7 Ways Halloween Candy Gave Me A Real Taste For Money

7 Ways Halloween Candy Gave Me A Real Taste For Money

•  3 minute read

If you venture out on Halloween trick-or-treating escapades, you may come back home with a bag full of financial wisdom.

Growing up, Halloween was all about costumes, candy, and haunted houses. In my quest for Butterfingers and Peppermint Patties, I braved life-sized plastic mummies, graveyards, and spooky music played from porch speakers.

At the end of the night, I sorted all of my candy into piles. I ranked them from favorite to least favorite, then ate one piece from each category. Then, I stored each group of candies in separate containers.

Yes, I was that kid – the one eating Halloween candy at Christmas. So it shouldn’t come as a surprise that I became a meticulous budgeter when I grew up.

Budgeting wasn’t the only lesson I learned from trick-or-treating, though. Somewhere between choosing a Disney princess costume and trading Milky Ways with my brothers, Halloween taught me lessons about money that have stuck with me, even after I transitioned from candy collector to candy distributor.

Self-restraint can save you money

As a teenager, I was a bit too old to go trick-or-treating, but I still had Halloween candy cravings. So I waited until November 1st, when most candy sold for half price. Today I still wait for sales instead of purchasing something the first time I see it.


Wal Mart

7 ways Halloween candy gave me a real taste for money. If you venture out on Halloween trick-or-treating escapades, you may come back home with a bag full of financial wisdom.

Manage Resources and Time to Earn More

I always picked a trick-or-treating neighborhood with closely-clustered houses to maximize my candy “profit” for the night. As an adult, I try to use my resources – savings, income – with the greatest return on investment.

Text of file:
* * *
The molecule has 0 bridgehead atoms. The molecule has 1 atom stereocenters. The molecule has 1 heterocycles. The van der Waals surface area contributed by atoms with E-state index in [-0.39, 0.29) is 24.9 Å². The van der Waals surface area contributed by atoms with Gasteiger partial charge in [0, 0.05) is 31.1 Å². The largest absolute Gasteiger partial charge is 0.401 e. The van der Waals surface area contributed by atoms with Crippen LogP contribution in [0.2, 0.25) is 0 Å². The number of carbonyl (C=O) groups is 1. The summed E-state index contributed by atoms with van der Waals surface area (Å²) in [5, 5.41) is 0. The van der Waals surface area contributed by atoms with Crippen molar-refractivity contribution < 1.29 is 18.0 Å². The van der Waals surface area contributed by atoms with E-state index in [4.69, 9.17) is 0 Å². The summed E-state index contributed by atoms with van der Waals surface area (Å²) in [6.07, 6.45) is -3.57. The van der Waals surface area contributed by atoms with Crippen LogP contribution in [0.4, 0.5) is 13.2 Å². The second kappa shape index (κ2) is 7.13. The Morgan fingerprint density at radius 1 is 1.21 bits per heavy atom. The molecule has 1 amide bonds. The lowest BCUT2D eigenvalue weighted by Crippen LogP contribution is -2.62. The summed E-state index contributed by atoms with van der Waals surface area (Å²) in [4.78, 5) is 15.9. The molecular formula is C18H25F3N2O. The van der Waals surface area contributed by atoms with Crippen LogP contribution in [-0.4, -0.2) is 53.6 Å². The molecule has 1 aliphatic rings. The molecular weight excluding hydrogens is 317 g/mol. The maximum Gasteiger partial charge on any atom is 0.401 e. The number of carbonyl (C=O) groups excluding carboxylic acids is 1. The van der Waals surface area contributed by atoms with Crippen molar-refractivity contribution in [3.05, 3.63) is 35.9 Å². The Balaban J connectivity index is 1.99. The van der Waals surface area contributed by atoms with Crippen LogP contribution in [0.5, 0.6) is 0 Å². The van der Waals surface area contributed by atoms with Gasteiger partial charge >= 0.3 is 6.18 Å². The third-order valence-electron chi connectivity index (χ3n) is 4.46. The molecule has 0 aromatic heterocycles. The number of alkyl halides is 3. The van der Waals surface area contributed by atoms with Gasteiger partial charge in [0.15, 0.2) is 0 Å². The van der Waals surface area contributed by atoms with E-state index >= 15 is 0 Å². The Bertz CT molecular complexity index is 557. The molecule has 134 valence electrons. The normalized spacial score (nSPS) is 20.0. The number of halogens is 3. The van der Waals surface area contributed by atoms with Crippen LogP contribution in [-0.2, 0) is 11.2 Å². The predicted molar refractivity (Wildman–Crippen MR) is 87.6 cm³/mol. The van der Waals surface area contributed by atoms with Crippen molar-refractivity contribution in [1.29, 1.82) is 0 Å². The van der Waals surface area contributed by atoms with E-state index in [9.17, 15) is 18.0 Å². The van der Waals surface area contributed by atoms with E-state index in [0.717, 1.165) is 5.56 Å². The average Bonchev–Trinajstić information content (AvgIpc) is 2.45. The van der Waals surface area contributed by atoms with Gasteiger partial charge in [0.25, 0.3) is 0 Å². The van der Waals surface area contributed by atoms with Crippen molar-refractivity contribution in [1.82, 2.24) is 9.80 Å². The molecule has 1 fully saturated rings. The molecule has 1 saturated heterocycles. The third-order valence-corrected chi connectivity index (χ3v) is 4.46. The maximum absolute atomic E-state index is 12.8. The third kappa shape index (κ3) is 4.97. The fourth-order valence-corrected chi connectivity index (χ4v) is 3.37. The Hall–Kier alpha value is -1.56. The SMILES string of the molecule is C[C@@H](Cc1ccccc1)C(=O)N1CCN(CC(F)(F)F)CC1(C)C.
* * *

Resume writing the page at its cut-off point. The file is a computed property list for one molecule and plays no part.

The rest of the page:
I never ate all of my candy in one night, but plenty of my classmates did. I knew I would be thrilled to have a stash in the weeks and months to come. Today I make sure not to blow a paycheck or a windfall all at once, and sticking to a budget makes my money last longer.

How much you earn depends on how hard you work

To get any candy at all, I spent the evening speed-walking between houses and humoring adults in “scary” costumes. Most grownups gave out candy to everybody, but a good number rewarded kids with the coolest costumes. You can take a look here at Cat’s ideas on how to motivate your kids to work hard.

Earning candy, like money, requires effort, and the harder you work, the more you’ll bring in.

Value is Relative

Even though Butterfingers were my favorite candy on the planet, my brothers didn’t like them, so they were worthless in trades. Just because something is valuable to one person doesn’t give it real-world value.

Contribute to charity

The day after Halloween, my school collected candy for a local charity that distributed our donations to homeless kids. Growing up with this tradition led me to value sharing some of my adult income with others.

Taxes must be paid

In exchange for making our costumes and chaperoning us on Halloween night, my parents always requested a few of their favorite candies out of our stuffed pillowcases. Instead of paying candy to my parents, today I pay taxes to the government!

Set Goals

If I went trick-or-treating without a plan, I ended up in neighborhoods without much candy, climbing up steep driveways for a packet of Nerds. As an adult, plans are still important to achieving my financial goals.